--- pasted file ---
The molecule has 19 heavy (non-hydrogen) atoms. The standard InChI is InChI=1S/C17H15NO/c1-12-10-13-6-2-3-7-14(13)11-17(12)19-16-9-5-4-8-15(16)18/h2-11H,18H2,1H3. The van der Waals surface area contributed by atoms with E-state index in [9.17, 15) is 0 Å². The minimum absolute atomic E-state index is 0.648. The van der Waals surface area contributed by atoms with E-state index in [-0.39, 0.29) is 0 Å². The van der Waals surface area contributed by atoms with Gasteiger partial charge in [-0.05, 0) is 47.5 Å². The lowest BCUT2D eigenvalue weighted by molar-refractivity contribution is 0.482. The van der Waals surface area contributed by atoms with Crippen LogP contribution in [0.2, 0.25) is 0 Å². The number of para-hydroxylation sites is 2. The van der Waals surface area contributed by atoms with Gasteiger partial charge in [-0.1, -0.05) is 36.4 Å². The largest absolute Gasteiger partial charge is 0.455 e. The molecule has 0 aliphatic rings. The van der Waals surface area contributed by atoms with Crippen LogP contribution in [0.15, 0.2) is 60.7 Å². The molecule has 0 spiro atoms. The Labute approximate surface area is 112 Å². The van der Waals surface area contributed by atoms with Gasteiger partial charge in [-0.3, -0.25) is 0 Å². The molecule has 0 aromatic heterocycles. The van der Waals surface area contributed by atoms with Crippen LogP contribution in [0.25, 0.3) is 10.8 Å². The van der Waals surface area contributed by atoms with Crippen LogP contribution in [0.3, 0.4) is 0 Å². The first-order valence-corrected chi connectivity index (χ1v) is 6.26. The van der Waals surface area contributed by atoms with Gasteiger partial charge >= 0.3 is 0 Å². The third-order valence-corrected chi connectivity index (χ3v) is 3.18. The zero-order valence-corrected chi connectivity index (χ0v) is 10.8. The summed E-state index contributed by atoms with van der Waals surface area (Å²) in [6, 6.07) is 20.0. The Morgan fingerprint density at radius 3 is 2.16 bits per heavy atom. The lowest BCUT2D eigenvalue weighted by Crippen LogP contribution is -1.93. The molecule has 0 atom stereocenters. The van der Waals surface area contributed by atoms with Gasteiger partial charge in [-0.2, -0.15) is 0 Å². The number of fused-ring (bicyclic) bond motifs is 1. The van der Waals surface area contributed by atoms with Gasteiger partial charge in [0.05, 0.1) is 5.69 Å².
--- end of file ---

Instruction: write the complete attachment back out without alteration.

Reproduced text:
The molecule has 19 heavy (non-hydrogen) atoms. The standard InChI is InChI=1S/C17H15NO/c1-12-10-13-6-2-3-7-14(13)11-17(12)19-16-9-5-4-8-15(16)18/h2-11H,18H2,1H3. The van der Waals surface area contributed by atoms with E-state index in [9.17, 15) is 0 Å². The minimum absolute atomic E-state index is 0.648. The van der Waals surface area contributed by atoms with E-state index in [-0.39, 0.29) is 0 Å². The van der Waals surface area contributed by atoms with Gasteiger partial charge in [-0.05, 0) is 47.5 Å². The lowest BCUT2D eigenvalue weighted by molar-refractivity contribution is 0.482. The van der Waals surface area contributed by atoms with Crippen LogP contribution in [0.2, 0.25) is 0 Å². The number of para-hydroxylation sites is 2. The van der Waals surface area contributed by atoms with Gasteiger partial charge in [-0.1, -0.05) is 36.4 Å². The largest absolute Gasteiger partial charge is 0.455 e. The molecule has 0 aliphatic rings. The van der Waals surface area contributed by atoms with Crippen LogP contribution in [0.15, 0.2) is 60.7 Å². The molecule has 0 spiro atoms. The Labute approximate surface area is 112 Å². The van der Waals surface area contributed by atoms with Gasteiger partial charge in [-0.3, -0.25) is 0 Å². The molecule has 0 aromatic heterocycles. The van der Waals surface area contributed by atoms with Crippen LogP contribution in [0.25, 0.3) is 10.8 Å². The van der Waals surface area contributed by atoms with Crippen LogP contribution in [0.3, 0.4) is 0 Å². The first-order valence-corrected chi connectivity index (χ1v) is 6.26. The van der Waals surface area contributed by atoms with Gasteiger partial charge >= 0.3 is 0 Å². The third-order valence-corrected chi connectivity index (χ3v) is 3.18. The zero-order valence-corrected chi connectivity index (χ0v) is 10.8. The summed E-state index contributed by atoms with van der Waals surface area (Å²) in [6, 6.07) is 20.0. The Morgan fingerprint density at radius 3 is 2.16 bits per heavy atom. The lowest BCUT2D eigenvalue weighted by Crippen LogP contribution is -1.93. The molecule has 0 atom stereocenters. The van der Waals surface area contributed by atoms with Gasteiger partial charge in [-0.2, -0.15) is 0 Å². The number of fused-ring (bicyclic) bond motifs is 1. The van der Waals surface area contributed by atoms with Gasteiger partial charge in [0.05, 0.1) is 5.69 Å².